Did The Internet Really Begin In Some Guy’s Garage? (A Brief History of ICANN)
No, but it’s not far off. The internet, as we know it today, had its beginnings in the US government’s Defense Advanced Research Project Agency (DARPA.) On April 7th, 1969 DARPA awarded the first contract to build their “outlandish proposal” called Advanced Research Project Agency Network, or ARPANET, to BBN Technologies. The system got turned on nine months later. The first computers on what would become the internet had just 24 kilobytes of memory. This entire blog entry, if put into a Microsoft Word document would take 20 kilobytes of memory. The new iPhone 7 with the least memory comes standard with 32 gigabytes of memory. That’s over a million times more memory than those early computers had 50 years ago.
But, if the Internet began as a government research project, (partly envisioned as a system to survive a nuclear war) how can I even suggest it was built by some guy in his garage? The problem is that those early computers of the internet were pretty limited in who they could talk to. We take it for granted that a computer in Utah can reach out and talk to a server in Japan, or Washington DC or anywhere, really. The early computers didn’t have names. They had addresses. Think of your neighborhood. Every house has an address. The Jones family might live at 123 Main Street and their friends the Smiths live at 456 Center Street. You can get to either house by finding it’s address.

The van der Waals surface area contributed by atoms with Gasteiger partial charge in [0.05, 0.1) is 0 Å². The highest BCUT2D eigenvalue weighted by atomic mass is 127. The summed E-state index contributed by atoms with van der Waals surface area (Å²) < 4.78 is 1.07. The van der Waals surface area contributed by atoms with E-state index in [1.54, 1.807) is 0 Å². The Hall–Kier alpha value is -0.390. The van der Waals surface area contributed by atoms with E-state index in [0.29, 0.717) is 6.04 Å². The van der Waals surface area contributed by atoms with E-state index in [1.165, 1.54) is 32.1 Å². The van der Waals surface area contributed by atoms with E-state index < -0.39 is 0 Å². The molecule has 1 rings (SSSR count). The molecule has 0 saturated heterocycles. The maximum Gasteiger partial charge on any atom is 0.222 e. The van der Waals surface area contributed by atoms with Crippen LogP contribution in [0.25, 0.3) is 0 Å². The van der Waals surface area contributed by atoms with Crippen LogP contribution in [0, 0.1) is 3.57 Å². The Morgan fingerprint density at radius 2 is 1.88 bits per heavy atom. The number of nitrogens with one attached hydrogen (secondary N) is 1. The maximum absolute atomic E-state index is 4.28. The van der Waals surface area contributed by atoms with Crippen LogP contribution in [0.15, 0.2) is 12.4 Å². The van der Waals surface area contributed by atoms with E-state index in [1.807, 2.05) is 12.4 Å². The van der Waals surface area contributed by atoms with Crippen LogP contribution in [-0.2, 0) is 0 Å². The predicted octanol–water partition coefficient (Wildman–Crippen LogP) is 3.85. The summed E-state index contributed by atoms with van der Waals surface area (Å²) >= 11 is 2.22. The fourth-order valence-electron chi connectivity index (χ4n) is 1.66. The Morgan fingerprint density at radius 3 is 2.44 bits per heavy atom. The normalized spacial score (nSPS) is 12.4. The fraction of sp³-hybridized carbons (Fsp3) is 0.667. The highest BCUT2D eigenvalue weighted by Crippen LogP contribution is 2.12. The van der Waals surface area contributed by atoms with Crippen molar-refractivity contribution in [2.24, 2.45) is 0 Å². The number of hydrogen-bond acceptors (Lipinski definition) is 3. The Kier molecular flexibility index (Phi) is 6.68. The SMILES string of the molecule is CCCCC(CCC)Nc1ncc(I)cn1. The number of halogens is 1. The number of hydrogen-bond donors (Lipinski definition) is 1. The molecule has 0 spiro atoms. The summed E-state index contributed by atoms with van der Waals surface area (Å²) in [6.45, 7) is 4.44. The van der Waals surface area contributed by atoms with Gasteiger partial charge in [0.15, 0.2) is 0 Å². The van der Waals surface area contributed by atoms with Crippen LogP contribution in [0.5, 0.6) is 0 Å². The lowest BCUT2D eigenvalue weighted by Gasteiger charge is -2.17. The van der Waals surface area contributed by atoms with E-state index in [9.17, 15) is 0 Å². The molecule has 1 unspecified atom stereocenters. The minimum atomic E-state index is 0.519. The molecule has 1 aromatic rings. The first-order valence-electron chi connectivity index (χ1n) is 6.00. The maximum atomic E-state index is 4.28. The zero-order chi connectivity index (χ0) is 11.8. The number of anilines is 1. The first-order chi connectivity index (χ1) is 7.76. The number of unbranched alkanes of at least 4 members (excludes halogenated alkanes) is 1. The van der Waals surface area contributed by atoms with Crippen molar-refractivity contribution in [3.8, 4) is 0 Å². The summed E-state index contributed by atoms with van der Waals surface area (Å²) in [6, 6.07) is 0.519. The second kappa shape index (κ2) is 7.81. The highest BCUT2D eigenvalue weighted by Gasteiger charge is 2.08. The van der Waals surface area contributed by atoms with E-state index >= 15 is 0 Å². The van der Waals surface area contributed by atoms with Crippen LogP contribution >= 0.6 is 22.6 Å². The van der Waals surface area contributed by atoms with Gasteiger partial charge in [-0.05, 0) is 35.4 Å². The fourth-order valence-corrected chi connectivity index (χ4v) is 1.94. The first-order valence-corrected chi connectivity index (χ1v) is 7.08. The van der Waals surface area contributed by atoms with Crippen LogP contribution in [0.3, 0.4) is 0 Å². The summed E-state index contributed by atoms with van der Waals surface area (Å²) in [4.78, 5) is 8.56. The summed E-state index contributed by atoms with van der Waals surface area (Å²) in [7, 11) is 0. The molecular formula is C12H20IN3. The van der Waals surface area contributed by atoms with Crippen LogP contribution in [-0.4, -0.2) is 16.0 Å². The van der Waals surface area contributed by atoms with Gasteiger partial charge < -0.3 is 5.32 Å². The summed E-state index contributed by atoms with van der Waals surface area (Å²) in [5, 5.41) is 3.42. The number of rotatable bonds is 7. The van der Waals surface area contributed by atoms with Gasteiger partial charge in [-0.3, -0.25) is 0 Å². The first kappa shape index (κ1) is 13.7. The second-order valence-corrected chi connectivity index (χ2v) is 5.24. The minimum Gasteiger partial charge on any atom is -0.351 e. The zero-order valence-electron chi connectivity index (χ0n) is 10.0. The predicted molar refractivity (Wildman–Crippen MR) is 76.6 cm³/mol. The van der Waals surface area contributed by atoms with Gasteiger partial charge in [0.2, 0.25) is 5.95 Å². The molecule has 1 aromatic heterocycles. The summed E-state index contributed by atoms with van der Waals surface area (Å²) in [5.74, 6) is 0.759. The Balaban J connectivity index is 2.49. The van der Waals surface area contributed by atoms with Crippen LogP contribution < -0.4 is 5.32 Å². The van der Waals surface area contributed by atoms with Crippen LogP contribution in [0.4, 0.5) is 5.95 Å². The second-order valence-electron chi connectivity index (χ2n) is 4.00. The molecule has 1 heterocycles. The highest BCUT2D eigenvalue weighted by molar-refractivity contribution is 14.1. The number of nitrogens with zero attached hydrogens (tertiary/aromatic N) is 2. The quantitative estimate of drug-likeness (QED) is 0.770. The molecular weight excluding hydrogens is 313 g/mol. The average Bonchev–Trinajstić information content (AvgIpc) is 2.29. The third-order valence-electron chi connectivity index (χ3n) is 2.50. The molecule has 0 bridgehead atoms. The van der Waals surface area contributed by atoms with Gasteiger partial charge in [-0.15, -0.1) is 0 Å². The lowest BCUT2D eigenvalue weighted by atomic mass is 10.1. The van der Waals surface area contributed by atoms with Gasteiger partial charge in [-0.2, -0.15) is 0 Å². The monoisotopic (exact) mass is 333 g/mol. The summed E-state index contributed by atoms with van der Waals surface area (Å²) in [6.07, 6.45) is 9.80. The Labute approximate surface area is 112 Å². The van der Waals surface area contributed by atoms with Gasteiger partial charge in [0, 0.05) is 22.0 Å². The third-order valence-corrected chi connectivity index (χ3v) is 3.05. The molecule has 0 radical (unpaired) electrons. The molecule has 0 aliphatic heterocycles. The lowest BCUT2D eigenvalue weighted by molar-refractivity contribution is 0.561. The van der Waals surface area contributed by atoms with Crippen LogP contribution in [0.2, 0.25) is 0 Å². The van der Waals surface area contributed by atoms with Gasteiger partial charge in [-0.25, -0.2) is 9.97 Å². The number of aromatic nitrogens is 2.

But, you probably don’t know your friends’ addresses. You obviously know their names. If you try to give someone directions, it doesn’t do any good to say, “Go to the Smith house.” But, if you tell someone to go to 456 Center street, they can easily find the house.
The internet is the same way. The computers and websites have addresses, and we need a way to associate names with those addresses. You would never type 126.96.36.199 to get to a Google Search screen, although you could. Instead, you’d type http://www.google.com, or even google.com to get to their site. Just as you may not know your friend Smith’s address, you most likely don’t know the physcial address of any website you go to.
This is where the guy in his garage comes in. Although it wasn’t actually a garage. It was a guy named Jon Postel (yes, the guy who who figured out how to associate names with address on the internet was named “Postel.” Sometimes the universe shows us its sense of humor.) Postel’s regular job was as a computer science researcher who helped create ARPANET. As often happens, he had a side project. The side project was administering registries of name names and IP addresses. Eventually, it got too much for him.